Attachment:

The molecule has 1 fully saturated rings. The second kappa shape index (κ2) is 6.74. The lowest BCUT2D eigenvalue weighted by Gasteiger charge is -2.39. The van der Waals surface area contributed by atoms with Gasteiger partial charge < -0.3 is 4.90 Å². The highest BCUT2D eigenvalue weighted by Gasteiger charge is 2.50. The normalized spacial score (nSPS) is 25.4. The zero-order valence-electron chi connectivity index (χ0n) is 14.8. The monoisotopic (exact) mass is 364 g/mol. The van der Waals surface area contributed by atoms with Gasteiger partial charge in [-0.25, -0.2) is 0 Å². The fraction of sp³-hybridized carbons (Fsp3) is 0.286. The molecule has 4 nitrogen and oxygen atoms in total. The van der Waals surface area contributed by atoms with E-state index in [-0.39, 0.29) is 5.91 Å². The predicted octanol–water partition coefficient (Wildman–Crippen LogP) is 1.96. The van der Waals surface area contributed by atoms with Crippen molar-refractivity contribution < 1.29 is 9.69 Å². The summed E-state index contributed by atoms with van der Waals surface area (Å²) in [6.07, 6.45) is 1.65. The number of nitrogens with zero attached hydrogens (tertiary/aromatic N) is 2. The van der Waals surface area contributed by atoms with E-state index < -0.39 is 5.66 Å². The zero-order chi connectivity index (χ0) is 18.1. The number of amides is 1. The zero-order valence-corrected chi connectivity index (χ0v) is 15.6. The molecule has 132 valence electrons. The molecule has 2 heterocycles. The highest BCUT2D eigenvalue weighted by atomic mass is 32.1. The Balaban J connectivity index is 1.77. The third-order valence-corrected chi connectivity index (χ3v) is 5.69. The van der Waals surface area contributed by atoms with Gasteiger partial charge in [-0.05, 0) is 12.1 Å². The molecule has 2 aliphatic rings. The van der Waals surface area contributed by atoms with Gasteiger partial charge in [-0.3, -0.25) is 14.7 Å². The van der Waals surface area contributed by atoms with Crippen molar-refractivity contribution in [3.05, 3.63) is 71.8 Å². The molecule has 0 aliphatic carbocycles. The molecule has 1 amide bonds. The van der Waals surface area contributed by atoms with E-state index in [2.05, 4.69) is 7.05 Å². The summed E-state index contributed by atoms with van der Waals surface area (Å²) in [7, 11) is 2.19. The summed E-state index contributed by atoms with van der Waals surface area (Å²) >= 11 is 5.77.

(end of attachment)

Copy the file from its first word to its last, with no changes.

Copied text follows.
The molecule has 1 fully saturated rings. The second kappa shape index (κ2) is 6.74. The lowest BCUT2D eigenvalue weighted by Gasteiger charge is -2.39. The van der Waals surface area contributed by atoms with Gasteiger partial charge < -0.3 is 4.90 Å². The highest BCUT2D eigenvalue weighted by Gasteiger charge is 2.50. The normalized spacial score (nSPS) is 25.4. The zero-order valence-electron chi connectivity index (χ0n) is 14.8. The monoisotopic (exact) mass is 364 g/mol. The van der Waals surface area contributed by atoms with Gasteiger partial charge in [-0.25, -0.2) is 0 Å². The fraction of sp³-hybridized carbons (Fsp3) is 0.286. The molecule has 4 nitrogen and oxygen atoms in total. The van der Waals surface area contributed by atoms with E-state index in [-0.39, 0.29) is 5.91 Å². The predicted octanol–water partition coefficient (Wildman–Crippen LogP) is 1.96. The van der Waals surface area contributed by atoms with Crippen molar-refractivity contribution < 1.29 is 9.69 Å². The summed E-state index contributed by atoms with van der Waals surface area (Å²) in [6.07, 6.45) is 1.65. The number of nitrogens with zero attached hydrogens (tertiary/aromatic N) is 2. The van der Waals surface area contributed by atoms with E-state index < -0.39 is 5.66 Å². The zero-order chi connectivity index (χ0) is 18.1. The number of amides is 1. The zero-order valence-corrected chi connectivity index (χ0v) is 15.6. The molecule has 132 valence electrons. The molecule has 2 heterocycles. The highest BCUT2D eigenvalue weighted by atomic mass is 32.1. The Balaban J connectivity index is 1.77. The third-order valence-corrected chi connectivity index (χ3v) is 5.69. The van der Waals surface area contributed by atoms with Gasteiger partial charge in [-0.05, 0) is 12.1 Å². The molecule has 2 aliphatic rings. The van der Waals surface area contributed by atoms with Gasteiger partial charge in [-0.3, -0.25) is 14.7 Å². The van der Waals surface area contributed by atoms with Crippen molar-refractivity contribution in [3.05, 3.63) is 71.8 Å². The molecule has 0 aliphatic carbocycles. The molecule has 1 amide bonds. The van der Waals surface area contributed by atoms with E-state index in [2.05, 4.69) is 7.05 Å². The summed E-state index contributed by atoms with van der Waals surface area (Å²) in [7, 11) is 2.19. The summed E-state index contributed by atoms with van der Waals surface area (Å²) >= 11 is 5.77.